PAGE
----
Mount Fuji, the highest mountain in Japan, is a natural wonder that beckons 200,000 to 300,000 climbers a year. Adventurers are eager to conquer the mountain’s snow-capped peak—a high point in anyone’s life. But lurking in Mount Fuji’s shadow is a sinister attraction with its own set of visitors who arrive but often never leave.
The primeval forest at the base of Mount Fuji is Aokigahara, also known as the Sea of Trees or Japan’s suicide forest. Japanese mythology has long associated the site with spirits and demons. Unsurprisingly, paranormal activity is high here, with visitors reporting eerie sensations and encounters with ghosts—especially the tortured souls of the many suicide victims who took their lives among the trees.
Aokigahara is the second most popular place in the world for suicide, second only to the Golden Gate Bridge in San Francisco, California. As many as 100 bodies in a single year have been recovered from the forest, though the Japanese government has since stopped reporting numbers to downplay the forest’s reputation and to prevent even more suicide attempts. Signs in Japanese are installed at the forest’s entrance, beckoning the depressed to reconsider and seek help.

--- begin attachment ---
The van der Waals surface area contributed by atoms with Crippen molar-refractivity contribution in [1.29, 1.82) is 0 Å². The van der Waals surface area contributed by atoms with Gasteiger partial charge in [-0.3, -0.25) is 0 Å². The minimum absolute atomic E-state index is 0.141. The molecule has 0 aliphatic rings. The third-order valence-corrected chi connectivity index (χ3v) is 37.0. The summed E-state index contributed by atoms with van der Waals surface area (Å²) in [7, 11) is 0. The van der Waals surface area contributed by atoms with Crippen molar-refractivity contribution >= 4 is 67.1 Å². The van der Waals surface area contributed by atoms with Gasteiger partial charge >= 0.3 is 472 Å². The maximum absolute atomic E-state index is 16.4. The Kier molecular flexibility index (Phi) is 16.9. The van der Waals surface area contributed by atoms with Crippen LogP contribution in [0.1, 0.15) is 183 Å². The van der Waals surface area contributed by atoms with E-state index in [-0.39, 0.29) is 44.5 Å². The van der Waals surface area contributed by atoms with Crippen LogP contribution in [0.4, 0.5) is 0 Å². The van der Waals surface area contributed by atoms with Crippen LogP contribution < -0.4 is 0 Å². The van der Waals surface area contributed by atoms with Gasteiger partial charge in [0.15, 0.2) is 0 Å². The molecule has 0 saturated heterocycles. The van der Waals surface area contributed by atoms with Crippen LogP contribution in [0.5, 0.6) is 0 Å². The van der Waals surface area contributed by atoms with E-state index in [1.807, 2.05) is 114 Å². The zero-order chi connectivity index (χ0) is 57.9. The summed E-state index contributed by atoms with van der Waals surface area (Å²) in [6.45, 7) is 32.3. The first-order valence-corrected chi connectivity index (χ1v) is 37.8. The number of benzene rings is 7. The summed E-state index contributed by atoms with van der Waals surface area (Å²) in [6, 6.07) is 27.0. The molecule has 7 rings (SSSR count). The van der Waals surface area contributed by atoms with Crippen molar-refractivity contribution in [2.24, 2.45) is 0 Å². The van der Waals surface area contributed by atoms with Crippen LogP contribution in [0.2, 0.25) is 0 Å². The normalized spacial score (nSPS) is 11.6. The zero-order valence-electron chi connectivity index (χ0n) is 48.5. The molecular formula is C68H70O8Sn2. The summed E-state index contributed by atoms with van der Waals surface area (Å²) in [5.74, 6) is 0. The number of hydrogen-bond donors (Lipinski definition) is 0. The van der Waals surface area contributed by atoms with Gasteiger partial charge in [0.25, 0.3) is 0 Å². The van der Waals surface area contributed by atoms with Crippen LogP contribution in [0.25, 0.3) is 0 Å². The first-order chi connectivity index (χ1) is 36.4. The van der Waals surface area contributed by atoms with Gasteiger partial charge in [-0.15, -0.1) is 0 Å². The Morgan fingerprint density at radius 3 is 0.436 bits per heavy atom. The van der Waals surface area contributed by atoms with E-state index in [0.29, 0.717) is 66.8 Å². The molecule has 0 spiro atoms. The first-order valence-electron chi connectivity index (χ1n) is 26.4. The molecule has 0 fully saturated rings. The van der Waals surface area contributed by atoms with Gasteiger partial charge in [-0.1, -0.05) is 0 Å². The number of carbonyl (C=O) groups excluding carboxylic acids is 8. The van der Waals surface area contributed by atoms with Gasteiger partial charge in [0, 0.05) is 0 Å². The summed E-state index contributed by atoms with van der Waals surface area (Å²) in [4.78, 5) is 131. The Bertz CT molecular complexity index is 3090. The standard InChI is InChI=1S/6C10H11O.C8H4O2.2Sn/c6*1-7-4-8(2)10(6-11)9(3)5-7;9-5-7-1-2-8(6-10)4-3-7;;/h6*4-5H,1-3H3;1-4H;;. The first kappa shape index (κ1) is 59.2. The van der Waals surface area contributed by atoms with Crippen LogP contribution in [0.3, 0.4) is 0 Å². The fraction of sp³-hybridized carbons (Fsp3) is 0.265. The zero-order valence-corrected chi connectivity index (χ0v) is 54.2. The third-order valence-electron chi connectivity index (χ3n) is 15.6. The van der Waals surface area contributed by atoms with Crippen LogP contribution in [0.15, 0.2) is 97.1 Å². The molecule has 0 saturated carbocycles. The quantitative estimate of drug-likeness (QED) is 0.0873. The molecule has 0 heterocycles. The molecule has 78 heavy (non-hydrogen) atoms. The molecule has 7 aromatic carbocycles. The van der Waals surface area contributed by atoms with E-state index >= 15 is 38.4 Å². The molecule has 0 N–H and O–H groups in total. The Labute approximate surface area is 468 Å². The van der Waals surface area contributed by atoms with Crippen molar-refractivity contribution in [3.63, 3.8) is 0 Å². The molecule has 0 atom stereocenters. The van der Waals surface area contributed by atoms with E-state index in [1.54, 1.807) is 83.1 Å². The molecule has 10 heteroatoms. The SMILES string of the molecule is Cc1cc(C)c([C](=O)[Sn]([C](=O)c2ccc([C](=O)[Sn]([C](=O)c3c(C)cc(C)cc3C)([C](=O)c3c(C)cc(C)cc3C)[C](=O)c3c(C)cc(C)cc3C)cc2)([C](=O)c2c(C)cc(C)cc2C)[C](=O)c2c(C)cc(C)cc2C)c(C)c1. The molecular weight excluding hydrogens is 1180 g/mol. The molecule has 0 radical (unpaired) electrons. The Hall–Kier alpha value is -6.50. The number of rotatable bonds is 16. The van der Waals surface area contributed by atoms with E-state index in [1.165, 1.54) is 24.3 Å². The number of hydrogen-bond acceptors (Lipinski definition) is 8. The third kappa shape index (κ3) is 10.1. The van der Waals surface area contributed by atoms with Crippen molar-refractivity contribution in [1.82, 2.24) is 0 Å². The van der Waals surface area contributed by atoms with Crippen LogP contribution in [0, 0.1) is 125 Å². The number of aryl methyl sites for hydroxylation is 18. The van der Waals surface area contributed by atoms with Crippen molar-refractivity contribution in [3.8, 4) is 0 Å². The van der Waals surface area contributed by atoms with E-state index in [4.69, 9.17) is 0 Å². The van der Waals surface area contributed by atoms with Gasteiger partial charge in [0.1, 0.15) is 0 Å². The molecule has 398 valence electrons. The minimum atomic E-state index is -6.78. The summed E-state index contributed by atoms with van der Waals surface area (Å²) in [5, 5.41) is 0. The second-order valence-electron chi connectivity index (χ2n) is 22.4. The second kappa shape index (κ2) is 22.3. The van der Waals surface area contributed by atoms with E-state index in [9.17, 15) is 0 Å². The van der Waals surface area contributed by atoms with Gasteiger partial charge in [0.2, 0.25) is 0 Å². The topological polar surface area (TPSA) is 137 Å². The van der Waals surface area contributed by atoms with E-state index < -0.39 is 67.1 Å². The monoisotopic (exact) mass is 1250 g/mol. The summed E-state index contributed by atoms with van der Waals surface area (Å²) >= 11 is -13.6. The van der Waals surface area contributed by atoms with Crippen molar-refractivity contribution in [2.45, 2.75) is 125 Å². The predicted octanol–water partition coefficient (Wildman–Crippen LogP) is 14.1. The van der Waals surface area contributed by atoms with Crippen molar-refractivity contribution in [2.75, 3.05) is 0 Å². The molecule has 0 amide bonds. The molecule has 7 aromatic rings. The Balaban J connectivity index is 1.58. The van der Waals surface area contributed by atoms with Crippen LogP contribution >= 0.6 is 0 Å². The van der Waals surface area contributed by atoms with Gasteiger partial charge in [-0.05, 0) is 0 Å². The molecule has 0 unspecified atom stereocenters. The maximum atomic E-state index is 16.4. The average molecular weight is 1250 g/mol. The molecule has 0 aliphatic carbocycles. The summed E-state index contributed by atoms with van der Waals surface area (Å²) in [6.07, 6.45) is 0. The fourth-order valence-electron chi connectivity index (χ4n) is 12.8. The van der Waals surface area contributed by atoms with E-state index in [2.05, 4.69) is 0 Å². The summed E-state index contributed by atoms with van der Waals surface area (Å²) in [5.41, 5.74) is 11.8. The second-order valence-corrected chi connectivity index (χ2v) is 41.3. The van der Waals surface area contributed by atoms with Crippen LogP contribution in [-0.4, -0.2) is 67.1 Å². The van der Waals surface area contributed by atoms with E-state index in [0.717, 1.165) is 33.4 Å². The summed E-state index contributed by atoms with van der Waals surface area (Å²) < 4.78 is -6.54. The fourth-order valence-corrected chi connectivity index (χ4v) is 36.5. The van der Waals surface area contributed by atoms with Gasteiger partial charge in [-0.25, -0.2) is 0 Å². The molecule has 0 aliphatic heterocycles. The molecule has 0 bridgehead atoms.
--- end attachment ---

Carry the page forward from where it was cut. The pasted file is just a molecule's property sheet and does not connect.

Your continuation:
Much of Aokigahara’s mysterious atmosphere can be attributed to its unique natural state. Densely packed Japanese hemlock and cypress trees block out sunlight and muffle sound, while a thicket of moss blankets the ground. Since Aokigahara sits at the foot of an active volcano, its forest floor consists of iron-rich volcanic rock. These mineral deposits make it difficult for compasses to work properly, and subsequently, it’s easy to lose one’s way. Hikers are instructed to stay on the trails to avoid getting lost.
Trekking through the forest, one may stumble across an unfortunate soul’s shoes, articles of clothing, or worse—decomposing bodies and skeletal remains.
The government tries to avoid such morbid discoveries by sending out search parties for suicide victims once a year. Yet they’re unable to delve into the forest’s numerous nooks and icy caverns. Supposedly, the Japanese crime organization Yukuza has taken advantage of this fact; rumor has it that they solicit the homeless to search for corpses and rob them of valuables in exchange for cash.
Clearly, Aokigahara continues to cast its dark spell upon the world. If you ever travel to the Sea of Trees, prepare for a haunting journey that comes dangerously close to the afterlife.
All photos: Wikimedia Commons